In another aspect, the invention provides a process for improving the production of cement clinker in a rotary kiln having an elevated cold end and a hot end heated to a temperature of at least about 1500° C., comprising: feeding a cement premix comprising calcium carbonate and a silicious component into the cold end of the kiln; positioning an injector, capable of propelling prills of urea at speeds of at least 25, e.g., greater than 120, meters per second through hot combustion gases, into the cold end of a rotary cement kiln; propelling the urea prills into the combustion gases with sufficient momentum to carry them to a zone within the kiln where the temperature is within the range of from 900° to 1100° C.; and recovering cement clinker from the kiln.
In yet another of its aspects, the invention provides an apparatus for reducing NOx emissions from rotary cement kilns by selective noncatalytic reduction, comprising: an injector, capable of propelling prills of urea at speeds of at least 25, e.g., greater than 120, meters per second through hot combustion gases, positioned into an open end of a rotary cement kiln; means for supplying urea to said injector; and means for suppling air to said injector for propelling the urea prills into the combustion gases within the kiln with sufficient momentum to carry them to a zone within the kiln where the temperature is within the range of from 900° to 1100° C.
The invention will be better understood and its advantages will become more apparent when the following detailed description is read in conjunction with the accompanying drawings, in which:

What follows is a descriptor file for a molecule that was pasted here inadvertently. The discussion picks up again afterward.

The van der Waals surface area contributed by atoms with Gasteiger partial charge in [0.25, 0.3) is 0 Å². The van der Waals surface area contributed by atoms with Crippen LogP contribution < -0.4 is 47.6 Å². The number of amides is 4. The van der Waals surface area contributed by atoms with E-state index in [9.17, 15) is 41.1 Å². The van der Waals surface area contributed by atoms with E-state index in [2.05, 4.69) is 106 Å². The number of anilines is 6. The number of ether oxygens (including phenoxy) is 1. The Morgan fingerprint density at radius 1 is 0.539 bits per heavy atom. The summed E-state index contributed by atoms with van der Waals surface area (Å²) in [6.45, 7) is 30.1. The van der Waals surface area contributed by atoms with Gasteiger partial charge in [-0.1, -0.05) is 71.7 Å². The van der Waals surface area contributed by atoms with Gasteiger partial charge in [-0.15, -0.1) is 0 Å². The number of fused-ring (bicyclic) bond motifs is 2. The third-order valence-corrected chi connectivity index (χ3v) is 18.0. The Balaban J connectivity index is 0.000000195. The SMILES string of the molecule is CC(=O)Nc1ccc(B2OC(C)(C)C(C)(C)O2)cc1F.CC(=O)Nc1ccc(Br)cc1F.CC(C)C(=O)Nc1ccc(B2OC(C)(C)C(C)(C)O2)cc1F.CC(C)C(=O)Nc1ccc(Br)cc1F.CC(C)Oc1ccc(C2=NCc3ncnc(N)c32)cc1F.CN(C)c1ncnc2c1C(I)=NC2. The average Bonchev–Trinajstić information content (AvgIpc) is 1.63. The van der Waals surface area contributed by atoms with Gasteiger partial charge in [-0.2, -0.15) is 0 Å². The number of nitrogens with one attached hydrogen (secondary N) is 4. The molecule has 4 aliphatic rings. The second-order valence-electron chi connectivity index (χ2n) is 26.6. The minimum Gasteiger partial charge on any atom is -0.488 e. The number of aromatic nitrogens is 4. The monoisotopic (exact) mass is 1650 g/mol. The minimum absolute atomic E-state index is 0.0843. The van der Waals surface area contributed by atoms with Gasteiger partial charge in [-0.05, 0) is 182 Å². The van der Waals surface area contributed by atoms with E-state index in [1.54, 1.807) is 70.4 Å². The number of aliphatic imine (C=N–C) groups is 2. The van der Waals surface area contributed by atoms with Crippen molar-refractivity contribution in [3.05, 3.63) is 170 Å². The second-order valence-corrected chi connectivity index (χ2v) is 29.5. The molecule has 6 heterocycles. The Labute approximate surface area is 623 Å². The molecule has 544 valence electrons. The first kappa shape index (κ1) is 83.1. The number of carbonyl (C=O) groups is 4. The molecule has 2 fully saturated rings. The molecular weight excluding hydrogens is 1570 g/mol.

FIG. 1 is a schematic representation, foreshortened, illustrating the application of urea injection SNCR to cement kilns according to the invention.
FIG. 1 shows, in schematic form, a rotary cement kiln 10 as improved according to the invention. Hopper 12 holds a cement premix which can be of any suitable formulation. Cement is typically formed by heating an intimate mixture of calcerous and argillaceous materials to incipient fusion, and grinding the resulting clinker. There is a very wide range of materials available for this purpose, such as limestone, calcined limestone, chalk, cement rock, marls, clay, shale, slate, blast furnace slag, and the like. The proportion of materials taken is suitably adjusted to yield a mixture comprising about 75% calcium carbonate and about 25% of aluminum silicates and free silica. The exact formulation is not of important to the invention. What is important is the fact that high NOx concentrations are generated because the cement premix must be heated to extremely high temperatures to achieve the incipient fusion known to the art as necessary to form high-quality cement.
The kiln 10 is shown foreshortened at the broken lines near the middle of the illustration. Kilns of this type will typically comprise a steel cylinder lined with fire brick or other suitable refractory material and are slowly rotated (e.g., from 20 to 100 or more revolutions per hour) about an axis slightly inclined to the horizontal. Typically, these kilns will have diameters of from 2 to 4 meters and will be from about 60 to 150 meters long. Outputs can be from about 500 to about 4000 tons per day, depending on size.
The cement premix is fed into the upper end 14 of kiln 10 from hopper 12. The premix can be prepared by either a wet or dry method as known to the art, but the latter is usually employed when one or both of the materials is of a hard nature. Wet mixes are more economically processed in long kilns. The present description illustrates the processing of a wet mix, in a kiln 100 meters in length and 4 meters in diameter. The mix is mixed and agitated as it processes downwardly through the kiln toward the lower, exit end 16 on the left in the drawing. Upon discharge from the kiln, the clinker is passed to a cooler (not shown) wherein it passes its heat, by direct or indirect heat exchange, to incoming combustion air.